We Were Ghosts

By: Tabitha Barret

The Secret Life of a Survivor



Chapter 1




The beige room was too bright and smelled like chicken marsala. The banquet room next door was having a brunch but the smell wafted into our meeting room. I stood at the wooden podium and peeked up at the crowd that had come to listen to me speak, while I reviewed my notes and gathered my courage. They didn’t come to listen to me because I was funnier, or smarter than they were. They were here because we all had something in common. We were survivors. Though our abuse was different, the end results were the same. We had all suffered and we all wanted to find a way to cope with it.

I cleared my throat and smiled at the men and women who patiently waited for me to start. It was the same smile I used to hide my fears and anxiety as a teenager—the same smile I used to keep everyone in the dark about my situation. I had perfected that smile over the years and now it was second nature.

I wiped my hands on my black knee-length skirt and leaned into the microphone. “Every morning we wake up and start the day. Every night we close our eyes and go to sleep. Why is this an accomplishment? Why does this matter? It matters because we are still here. So many people who have gone through the things we have experienced are no longer here. They couldn’t deal with their pain so they left this world. We are still here fighting every day to be who we want to be. We are not being controlled by anyone. We are no longer at anyone else’s mercy. We are trying to live our lives the way we want to. This is important because it is our choice. We choose to be happy. We choose to cry. We choose to walk in the world and exist. No one is telling us what to do. No one is harming us. We are free,” I said emphatically as people began to applaud softly and nod their heads.

I had given this speech to 34 different groups this year. The theme for this tour was, “Freedom from the Past”. Last year, it was a different speech about hope. The year before that, it was about courage. I had been giving these speeches for the last five years. Some of the faces were the same from year to year, though sadly, there were always plenty of new faces. I was never sure if people came because I inspired them or if they were trying to commit my words to memory and use them as an instruction manual. I never claimed to have all the answers, but I offered them something many of them never had before. I offered them hope.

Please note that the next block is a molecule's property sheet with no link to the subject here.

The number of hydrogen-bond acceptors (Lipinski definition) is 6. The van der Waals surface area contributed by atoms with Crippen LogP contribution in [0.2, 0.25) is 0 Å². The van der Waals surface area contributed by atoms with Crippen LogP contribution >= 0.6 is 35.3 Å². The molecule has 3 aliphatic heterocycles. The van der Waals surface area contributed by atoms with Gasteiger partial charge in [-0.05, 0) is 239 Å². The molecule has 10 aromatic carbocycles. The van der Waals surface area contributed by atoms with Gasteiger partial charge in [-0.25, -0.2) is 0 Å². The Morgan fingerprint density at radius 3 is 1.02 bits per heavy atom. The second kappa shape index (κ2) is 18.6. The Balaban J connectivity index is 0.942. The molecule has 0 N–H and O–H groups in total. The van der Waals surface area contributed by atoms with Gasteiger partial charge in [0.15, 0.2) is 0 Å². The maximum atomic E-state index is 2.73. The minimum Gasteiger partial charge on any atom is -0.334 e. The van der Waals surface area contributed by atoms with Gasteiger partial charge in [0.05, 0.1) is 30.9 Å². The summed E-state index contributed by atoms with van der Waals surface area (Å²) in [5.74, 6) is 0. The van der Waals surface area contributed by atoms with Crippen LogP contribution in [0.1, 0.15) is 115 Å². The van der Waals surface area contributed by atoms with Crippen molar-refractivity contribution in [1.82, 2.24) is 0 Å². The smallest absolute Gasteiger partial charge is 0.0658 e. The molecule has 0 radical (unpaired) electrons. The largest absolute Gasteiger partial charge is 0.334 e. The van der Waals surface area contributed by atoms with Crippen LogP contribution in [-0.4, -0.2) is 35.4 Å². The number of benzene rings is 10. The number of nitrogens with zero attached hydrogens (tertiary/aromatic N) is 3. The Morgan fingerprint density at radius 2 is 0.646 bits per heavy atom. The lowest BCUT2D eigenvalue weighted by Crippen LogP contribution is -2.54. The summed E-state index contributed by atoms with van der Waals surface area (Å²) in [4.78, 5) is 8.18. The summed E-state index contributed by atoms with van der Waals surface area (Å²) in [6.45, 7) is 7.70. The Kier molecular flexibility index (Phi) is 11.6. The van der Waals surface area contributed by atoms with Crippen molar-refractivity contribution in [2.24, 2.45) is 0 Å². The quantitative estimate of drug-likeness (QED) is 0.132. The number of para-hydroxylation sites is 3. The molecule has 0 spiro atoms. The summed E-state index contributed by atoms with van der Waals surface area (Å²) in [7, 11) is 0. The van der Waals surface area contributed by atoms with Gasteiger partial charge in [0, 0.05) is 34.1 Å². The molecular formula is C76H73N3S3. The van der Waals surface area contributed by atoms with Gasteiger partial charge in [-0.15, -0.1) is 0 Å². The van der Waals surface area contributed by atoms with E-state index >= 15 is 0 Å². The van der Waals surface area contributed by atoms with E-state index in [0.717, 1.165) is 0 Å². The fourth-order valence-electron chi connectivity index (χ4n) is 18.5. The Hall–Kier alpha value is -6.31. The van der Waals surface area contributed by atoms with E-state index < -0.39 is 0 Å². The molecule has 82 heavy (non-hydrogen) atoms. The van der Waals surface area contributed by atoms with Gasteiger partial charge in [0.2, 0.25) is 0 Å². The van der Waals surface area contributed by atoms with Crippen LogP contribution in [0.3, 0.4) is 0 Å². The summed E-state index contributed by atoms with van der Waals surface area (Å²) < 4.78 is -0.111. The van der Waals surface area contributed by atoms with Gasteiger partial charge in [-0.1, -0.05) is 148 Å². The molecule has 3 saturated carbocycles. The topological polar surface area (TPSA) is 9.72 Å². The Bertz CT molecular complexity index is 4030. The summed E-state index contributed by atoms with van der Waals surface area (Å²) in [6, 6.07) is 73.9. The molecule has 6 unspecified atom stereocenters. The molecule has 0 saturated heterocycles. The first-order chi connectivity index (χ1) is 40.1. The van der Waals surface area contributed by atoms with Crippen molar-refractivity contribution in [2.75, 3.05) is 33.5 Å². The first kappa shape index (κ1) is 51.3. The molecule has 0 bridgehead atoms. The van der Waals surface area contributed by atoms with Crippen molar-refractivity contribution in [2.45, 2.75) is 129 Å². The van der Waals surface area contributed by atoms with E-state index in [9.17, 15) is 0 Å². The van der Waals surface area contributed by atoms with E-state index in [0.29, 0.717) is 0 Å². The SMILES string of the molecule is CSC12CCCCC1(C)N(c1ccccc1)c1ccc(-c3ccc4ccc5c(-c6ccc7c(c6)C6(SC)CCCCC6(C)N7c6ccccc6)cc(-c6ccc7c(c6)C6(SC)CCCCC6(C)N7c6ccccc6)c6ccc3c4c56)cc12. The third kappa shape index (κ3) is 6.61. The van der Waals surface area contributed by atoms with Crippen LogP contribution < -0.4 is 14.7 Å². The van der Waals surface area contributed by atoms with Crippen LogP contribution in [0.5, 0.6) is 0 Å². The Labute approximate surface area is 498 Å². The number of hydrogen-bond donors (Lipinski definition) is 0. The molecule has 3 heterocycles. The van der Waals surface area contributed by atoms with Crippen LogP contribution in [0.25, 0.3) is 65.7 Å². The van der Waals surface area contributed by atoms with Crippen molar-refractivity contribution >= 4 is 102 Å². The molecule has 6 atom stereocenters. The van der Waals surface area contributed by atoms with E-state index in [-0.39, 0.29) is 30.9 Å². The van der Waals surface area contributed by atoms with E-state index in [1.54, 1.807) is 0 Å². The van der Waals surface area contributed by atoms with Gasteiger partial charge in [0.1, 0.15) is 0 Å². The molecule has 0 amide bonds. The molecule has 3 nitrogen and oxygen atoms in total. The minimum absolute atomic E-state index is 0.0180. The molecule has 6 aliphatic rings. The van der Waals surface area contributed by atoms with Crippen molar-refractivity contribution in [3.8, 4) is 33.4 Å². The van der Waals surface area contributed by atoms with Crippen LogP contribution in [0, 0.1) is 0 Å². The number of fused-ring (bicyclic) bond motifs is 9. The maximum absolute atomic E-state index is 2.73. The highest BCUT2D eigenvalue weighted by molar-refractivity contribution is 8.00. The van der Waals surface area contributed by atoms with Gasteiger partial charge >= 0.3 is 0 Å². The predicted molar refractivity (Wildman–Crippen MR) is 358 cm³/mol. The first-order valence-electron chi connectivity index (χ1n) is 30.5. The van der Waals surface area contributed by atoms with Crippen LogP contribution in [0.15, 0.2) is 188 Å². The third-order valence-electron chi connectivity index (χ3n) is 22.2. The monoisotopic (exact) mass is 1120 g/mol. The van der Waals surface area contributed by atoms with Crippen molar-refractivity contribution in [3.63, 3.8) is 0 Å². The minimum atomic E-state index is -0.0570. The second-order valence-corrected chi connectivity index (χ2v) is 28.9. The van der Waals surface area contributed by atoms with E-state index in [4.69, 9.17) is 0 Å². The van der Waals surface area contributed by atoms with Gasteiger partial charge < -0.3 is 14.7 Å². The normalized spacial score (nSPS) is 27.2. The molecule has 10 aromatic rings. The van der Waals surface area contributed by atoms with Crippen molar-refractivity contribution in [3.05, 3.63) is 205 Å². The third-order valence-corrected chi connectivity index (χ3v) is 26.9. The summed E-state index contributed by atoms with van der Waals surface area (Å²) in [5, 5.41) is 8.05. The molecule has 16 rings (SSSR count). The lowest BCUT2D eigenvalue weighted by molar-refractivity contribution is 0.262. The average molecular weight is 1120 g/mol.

Yes, we were survivors, but we were all at different stages of recovery. Everyone talks about recovering from an addiction or an injury, but most people never speak about surviving the abuse inflicted by someone in power, whether it’s a mother, father, step-father, teacher, boss, or anyone else who feels it’s within their right to take away someone else’s power. There isn’t a clear path to recovery, but each of us has to learn how to trust, how to love, and how to live again.

During my speeches, I gave insights into the nightmare that I had escaped from so that the audience would understand that I was one of them. I wasn’t pretending to understand their problems, and talking about abuse in general. I was talking to them from my heart.

I may not have the best memory of everything that happened in my life or remember everything with perfect clarity, but I remember 1988. I was excited to be one year closer to graduating and a few months closer to getting my driver’s license. Growing up, in my eyes, was never a burden or a curse. I wanted to take on more responsibilities and get a job. I was eager for a boy to ask me to a dance. I wanted to do all the things I dreamt about, but more than anything, I wanted to be free.

I walked down the hallway of St. Theresa’s Prep School in my blue plaid skirt and ugly navy blue socks, a color I would never wear once I graduated. I smiled at the other kids who acknowledged me and ignored the ones who didn’t. This was a day like any other, until I saw...him.

It was two months into the school year, an odd time to see a new face floating through the hallways. Halloween decorations were popping up in the classrooms and on the lockers. Everyone was talking about what costumes they would wear and if they would go Trick-or-Treating this year. They were deciding if they were going to the Spooktacular Dance—a name the teachers had made up in an effort to make the dance sound like it took place in a haunted mansion rather than in the school gymnasium.